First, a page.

Campus News

11,600 apply for admission through early-action program

11,600 apply for admission through early-action program

UGA’s early-action admissions program continues to prove popular with prospective students, with some 11,600 applications submitted by the Oct. 15 deadline. About half of those applicants were notified in December that they were accepted to UGA, while most of the rest learned that a final decision had not yet been made and that they needed to submit additional material by the Jan. 15 regular-decision deadline.

The early-action applicant pool was larger and more diverse than the previous year, continuing a trend of the past three years. Nearly 22 percent of the students applying for early action identified themselves as being from an ethnic or racial minority group. More than 800 early-action applications were received from African Americans, up more than 100 from last year. The number of early-action applications from Hispanic students increased slightly to 324.

But the number of early-action applicants offered admission in December was slightly lower than the previous year.

“We expect that the current economy will drive the yield to enrollment upward and we are being a bit conservative in the offers of admission so as not to exceed our target enrollment,” said Nancy McDuff, associate vice president for admissions and enrollment management.
McDuff predicts that the admissions office will have received a total of 17,000-18,000 applications by
Jan. 15. The target enrollment for the incoming freshman class is 5,000, with 4,800 entering this summer or fall and another 200 in spring 2010. Last year, with a similar enrollment target, UGA admitted just over 9,600 students.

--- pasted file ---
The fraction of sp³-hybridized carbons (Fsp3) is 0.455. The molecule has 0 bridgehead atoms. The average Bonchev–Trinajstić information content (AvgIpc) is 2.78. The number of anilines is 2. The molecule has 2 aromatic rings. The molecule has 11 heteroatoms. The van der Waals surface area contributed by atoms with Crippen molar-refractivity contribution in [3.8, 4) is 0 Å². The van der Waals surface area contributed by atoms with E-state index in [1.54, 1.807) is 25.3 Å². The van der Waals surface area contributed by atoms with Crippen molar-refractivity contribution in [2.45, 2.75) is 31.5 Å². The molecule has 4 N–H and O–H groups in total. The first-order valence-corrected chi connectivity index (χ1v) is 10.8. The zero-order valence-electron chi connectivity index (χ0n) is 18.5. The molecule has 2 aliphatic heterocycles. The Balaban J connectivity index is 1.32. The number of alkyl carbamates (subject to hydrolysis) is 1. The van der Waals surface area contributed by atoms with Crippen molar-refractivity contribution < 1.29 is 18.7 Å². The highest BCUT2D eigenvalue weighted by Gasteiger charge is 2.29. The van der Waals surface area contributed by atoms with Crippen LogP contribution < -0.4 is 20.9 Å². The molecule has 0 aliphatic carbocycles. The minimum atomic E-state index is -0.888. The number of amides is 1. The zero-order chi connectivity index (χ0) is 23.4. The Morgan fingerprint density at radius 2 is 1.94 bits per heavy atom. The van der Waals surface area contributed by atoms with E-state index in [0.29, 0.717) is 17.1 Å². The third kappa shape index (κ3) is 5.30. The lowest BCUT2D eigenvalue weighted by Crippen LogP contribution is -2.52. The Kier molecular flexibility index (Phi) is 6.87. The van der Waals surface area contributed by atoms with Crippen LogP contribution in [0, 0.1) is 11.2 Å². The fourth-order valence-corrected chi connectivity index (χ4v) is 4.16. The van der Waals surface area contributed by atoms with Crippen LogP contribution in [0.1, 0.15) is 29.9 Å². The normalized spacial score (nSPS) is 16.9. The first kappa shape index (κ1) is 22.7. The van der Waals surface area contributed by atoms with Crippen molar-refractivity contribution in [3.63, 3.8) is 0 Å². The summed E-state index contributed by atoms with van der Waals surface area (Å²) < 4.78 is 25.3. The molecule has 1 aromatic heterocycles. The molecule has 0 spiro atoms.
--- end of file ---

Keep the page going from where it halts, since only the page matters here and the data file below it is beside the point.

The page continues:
Those early-action applicants whose admission decision was deferred were asked to complete the second part of the two-part application form, which includes short-answer essay questions, an activity résumé and a teacher ­recommendation. They also can send updated transcripts and new standardized test scores by the Jan. 15 deadline.

“The odds of being offered admission are driven by how strong a student looks relative to the rest of the applicant pool,” McDuff said “The first offers of admission are extended to students with the strongest academic records. But it’s important for those students who are deferred to realize that many of them will be offered admission as we begin making additional decisions between February and April.”

Early-action applicants offered admission in December were academically quite strong, McDuff said, with an average academic GPA of 3.95, a mean SAT of 1312 (with a mean SAT writing score of 650) or a mean ACT of 30. UGA now requires students to submit writing scores for their ACT and SAT tests and those scores are an integral part of the selection process, McDuff said. A major factor in early-action decisions continues to be the rigor of the courses that the students have taken relative to what is available in their school, according to McDuff.